Does keeping the mosquito in its place in the ecosystem far outweigh the value of saving human lives?

Fact: there is no vaccine against dengue. Fact: in worst cases, dengue can lead to death. That’s why we have all kinds of anti-mosquito repellents at home. We take the dengue scare very seriously.

casaveneracion.com About three weeks ago, news broke out about the successful attempt toward bringing down the population of dengue-carrying mosquitoes. The process, developed in Australia, involves the creation of genetically-modified (GM) female mosquitoes that are injected with a bacterium called Wolbachia which makes them immune from the dengue virus. Ergo, they can no longer become dengue carriers. And when these GM female mosquitoes mate with male dengue carriers, the eggs die.

In January this year, with overwhelming support from the community and regulatory approval from the Australian Pesticides and Veterinary Medicines Authority (APVMA), mosquitoes carrying Wolbachia were released in the Cairns suburbs of Yorkeys Knob and Gordonvale, in Queensland, Australia. Within a 3-month period Wolbachia had successfully invaded the local mosquito populations.

“The field trial involved releasing Wolbachia- mosquitoes every week for 10 weeks,” Professor O’Neill said.

“Five weeks after the final release it was determined that 100% of the mosquitoes at Yorkeys Knob carried Wolbachia and 90% in Gordonvale. That was a great day. [Source]

Trials in the Cayman Islands, Brazil and parts of Malaysia proved successful as well. *A group scientists (a British team, not the Australian team) are now in the Philippines trying to get approval from the Department of Science and Technology (DOST) and the Department of Health (DOH) to do the same thing here.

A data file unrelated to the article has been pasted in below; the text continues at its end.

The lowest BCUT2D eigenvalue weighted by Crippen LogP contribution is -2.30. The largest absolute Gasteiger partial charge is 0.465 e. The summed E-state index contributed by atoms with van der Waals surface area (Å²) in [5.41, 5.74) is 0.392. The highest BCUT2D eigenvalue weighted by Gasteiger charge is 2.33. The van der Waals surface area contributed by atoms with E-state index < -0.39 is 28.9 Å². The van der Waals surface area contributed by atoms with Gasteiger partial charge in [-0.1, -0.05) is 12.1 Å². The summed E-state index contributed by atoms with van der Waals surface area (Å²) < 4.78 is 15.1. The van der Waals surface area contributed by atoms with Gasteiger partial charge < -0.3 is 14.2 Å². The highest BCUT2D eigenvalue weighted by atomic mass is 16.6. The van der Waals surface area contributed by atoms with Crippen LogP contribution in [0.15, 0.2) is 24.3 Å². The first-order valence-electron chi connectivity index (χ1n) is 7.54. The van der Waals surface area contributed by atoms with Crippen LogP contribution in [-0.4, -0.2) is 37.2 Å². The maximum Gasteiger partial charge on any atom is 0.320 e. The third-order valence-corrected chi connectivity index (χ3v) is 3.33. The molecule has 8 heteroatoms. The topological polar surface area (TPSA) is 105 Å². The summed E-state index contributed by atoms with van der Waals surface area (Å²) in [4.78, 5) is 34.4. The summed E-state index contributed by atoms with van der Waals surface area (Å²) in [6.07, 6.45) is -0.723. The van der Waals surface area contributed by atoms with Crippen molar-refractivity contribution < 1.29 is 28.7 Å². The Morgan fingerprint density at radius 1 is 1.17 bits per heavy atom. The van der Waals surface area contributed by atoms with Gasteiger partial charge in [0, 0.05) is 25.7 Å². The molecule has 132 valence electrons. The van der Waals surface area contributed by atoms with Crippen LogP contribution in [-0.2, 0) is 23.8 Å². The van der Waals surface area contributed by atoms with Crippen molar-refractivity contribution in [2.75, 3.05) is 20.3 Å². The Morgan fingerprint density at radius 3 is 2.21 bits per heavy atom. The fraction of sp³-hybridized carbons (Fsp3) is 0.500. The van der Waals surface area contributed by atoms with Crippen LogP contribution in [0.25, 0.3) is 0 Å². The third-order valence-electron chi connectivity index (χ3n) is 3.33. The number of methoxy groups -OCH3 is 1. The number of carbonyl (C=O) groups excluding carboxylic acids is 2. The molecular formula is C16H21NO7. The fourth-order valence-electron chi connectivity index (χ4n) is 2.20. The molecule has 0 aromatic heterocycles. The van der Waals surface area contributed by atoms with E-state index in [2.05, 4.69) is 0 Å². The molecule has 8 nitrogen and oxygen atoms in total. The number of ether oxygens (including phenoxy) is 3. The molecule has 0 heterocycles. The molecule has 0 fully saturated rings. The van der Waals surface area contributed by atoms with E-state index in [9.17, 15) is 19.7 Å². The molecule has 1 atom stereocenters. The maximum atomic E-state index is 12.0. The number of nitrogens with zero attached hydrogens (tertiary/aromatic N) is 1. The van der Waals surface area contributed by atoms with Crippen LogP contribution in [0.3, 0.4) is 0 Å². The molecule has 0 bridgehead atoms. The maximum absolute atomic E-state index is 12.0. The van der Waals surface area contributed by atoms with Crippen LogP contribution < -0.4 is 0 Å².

In the news last night, there was this Greenpeace guy objecting to the whole thing. According to him, genetically modifying mosquitoes, making the females sterile and all those dead mosquito eggs will have serious negative repercussions on the environment. What those repercussions are, he did not (could not?) specify. According to this guy too, we’re capable of controlling the breeding places of these dengue-carrying mosquitoes anyway. Huh? Is that why dengue cases have been rising at such alarming rates?

In the Science Today section of the California Academy of Sciences website, an article cites a study published in the science journal, Nature. In a nutshell, mosquitoes are dispensable with no serious effects on the ecosystem.

In A world without mosquitoes, Jane Fang, intern in Nature‘s Washington DC office, says that the most substantial role of the mosquito in the ecosystem is to serve as pollinators and to provide food for fish (fish eat mosquito larvae), and both roles can be filled by other insects.

To be fair, the article doesn’t seem to be universally applauded.

On the other hand, I don’t know what environmentalists mean when they say “ecological balance.” That balance has always been changing. One of the comments posted in Ms. Fangs’s article explains it well.

The balance of nature was altered when all things began. The first fire altered the balance. The domestication of the first animal altered the balance. “Eradicating any organism would have serious consequences for ecosystems, wouldn’t it?” Yes, but then eradicating an organism is the balance of nature. Seems to be the greatest hubris is to believe that what we as humans do is of more consequence than what any other organism does. For me, the eradication of any species by any other species is merely the natural process of nature. Eradicating the mosquitoe is not more or less important than the effort to eradicate the primary screwworm, Callitroga hominivorax. An effort which has yet to fully succeed but the results of which have been “profitable”.

It really all boils down to one thing: Does keeping the mosquito in its place in the ecosystem far outweigh the value of saving human lives?

You can download a PDF copy of the Nature article here.

(Image is a free stock photo from Stock.Xchng)

*Updated on Friday, September 16.